Noise Trading in Small Markets

  • Published: Apr 30, 2012
  • Pages: 1537-1550
  • DOI: 10.1111/j.1540-6261.1996.tb04079.x


Considering noise traders as agents with unpredictable beliefs, we show that in an imperfectly competitive market with risk averse investors, noise traders may earn higher expected utility than rational investors. This happens when, by deviating from the Nash equilibrium strategy, noise traders hurt rational investors more than themselves. It follows that the willingness of arbitrageurs to exploit noise traders' misperceptions is lower relative to a perfectly competitive economy. This result reinforces the theory that noise trading may explain closed‐end fund discounts and small firms' returns, since these markets are less competitive than the market for large firms' stock.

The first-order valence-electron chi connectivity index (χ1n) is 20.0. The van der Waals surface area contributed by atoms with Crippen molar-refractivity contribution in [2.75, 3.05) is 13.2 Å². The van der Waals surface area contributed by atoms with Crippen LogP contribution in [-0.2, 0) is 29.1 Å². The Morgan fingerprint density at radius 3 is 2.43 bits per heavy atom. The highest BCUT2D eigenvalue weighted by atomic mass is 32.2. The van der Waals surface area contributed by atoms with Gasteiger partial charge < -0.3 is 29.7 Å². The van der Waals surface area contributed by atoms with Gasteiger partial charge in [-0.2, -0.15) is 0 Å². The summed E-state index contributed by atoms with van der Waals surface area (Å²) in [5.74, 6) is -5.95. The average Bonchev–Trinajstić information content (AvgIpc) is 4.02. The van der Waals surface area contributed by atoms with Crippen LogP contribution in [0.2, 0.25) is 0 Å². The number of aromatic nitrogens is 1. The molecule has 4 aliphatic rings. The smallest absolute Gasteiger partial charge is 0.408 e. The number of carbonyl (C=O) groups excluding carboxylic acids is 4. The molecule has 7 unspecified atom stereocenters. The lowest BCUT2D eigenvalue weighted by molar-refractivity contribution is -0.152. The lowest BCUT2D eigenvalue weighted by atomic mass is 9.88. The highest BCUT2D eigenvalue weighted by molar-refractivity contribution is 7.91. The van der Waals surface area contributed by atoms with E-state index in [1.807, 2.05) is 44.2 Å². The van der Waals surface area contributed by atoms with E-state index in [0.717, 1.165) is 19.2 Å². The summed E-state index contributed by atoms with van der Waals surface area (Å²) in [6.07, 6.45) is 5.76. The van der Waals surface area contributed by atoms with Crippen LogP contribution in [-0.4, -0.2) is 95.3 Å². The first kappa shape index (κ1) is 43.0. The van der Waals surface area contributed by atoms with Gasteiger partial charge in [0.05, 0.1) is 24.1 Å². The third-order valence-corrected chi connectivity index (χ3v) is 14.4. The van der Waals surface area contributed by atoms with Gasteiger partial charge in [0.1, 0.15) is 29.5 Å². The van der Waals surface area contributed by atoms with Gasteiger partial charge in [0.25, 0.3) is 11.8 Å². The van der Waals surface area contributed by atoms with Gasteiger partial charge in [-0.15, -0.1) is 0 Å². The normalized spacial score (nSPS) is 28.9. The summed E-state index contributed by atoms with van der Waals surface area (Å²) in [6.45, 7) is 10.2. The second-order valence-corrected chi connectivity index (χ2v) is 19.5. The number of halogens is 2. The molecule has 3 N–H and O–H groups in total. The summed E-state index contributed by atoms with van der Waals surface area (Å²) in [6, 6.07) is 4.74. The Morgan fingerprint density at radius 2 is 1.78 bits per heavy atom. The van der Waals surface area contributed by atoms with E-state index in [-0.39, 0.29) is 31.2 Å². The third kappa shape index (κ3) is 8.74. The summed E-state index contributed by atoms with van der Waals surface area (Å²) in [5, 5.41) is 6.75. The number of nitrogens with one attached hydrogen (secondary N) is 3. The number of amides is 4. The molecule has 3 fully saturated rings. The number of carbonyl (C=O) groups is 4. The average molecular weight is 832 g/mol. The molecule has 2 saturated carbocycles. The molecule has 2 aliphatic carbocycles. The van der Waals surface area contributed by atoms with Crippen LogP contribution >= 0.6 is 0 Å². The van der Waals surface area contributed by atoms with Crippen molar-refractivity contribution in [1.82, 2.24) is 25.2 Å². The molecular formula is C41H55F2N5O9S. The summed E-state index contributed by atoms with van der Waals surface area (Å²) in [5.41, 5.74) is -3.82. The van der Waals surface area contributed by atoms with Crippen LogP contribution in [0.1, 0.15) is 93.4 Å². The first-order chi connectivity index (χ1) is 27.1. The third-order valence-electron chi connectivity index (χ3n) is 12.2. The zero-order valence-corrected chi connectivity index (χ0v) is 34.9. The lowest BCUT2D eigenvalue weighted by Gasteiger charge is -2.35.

Jump to menu

Main Navigation

Search the Site / Journal

Search Keywords

Members' Login


Members' Options

Site Footer

View Mobile Version